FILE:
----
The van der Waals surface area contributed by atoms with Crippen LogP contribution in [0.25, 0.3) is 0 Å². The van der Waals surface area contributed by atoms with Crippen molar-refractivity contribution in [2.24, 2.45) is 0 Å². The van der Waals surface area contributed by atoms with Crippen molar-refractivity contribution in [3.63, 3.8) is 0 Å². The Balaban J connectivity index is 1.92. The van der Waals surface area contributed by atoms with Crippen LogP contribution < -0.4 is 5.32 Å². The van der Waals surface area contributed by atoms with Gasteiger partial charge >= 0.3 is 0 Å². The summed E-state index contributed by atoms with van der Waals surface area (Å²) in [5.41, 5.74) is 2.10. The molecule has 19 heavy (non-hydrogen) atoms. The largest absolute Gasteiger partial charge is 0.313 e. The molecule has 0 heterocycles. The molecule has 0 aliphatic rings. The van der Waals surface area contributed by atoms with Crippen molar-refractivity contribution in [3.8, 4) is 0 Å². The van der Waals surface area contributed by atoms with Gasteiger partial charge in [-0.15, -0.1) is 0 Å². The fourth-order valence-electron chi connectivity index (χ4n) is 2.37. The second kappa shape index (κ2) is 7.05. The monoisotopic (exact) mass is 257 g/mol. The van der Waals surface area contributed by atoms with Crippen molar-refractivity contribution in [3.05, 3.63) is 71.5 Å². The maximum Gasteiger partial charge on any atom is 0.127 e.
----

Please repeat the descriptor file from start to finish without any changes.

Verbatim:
The van der Waals surface area contributed by atoms with Crippen LogP contribution in [0.25, 0.3) is 0 Å². The van der Waals surface area contributed by atoms with Crippen molar-refractivity contribution in [2.24, 2.45) is 0 Å². The van der Waals surface area contributed by atoms with Crippen molar-refractivity contribution in [3.63, 3.8) is 0 Å². The Balaban J connectivity index is 1.92. The van der Waals surface area contributed by atoms with Crippen LogP contribution < -0.4 is 5.32 Å². The van der Waals surface area contributed by atoms with Gasteiger partial charge >= 0.3 is 0 Å². The summed E-state index contributed by atoms with van der Waals surface area (Å²) in [5.41, 5.74) is 2.10. The molecule has 19 heavy (non-hydrogen) atoms. The largest absolute Gasteiger partial charge is 0.313 e. The molecule has 0 heterocycles. The molecule has 0 aliphatic rings. The van der Waals surface area contributed by atoms with Crippen molar-refractivity contribution in [3.8, 4) is 0 Å². The van der Waals surface area contributed by atoms with Gasteiger partial charge in [-0.15, -0.1) is 0 Å². The fourth-order valence-electron chi connectivity index (χ4n) is 2.37. The second kappa shape index (κ2) is 7.05. The monoisotopic (exact) mass is 257 g/mol. The van der Waals surface area contributed by atoms with Crippen molar-refractivity contribution in [3.05, 3.63) is 71.5 Å². The maximum Gasteiger partial charge on any atom is 0.127 e.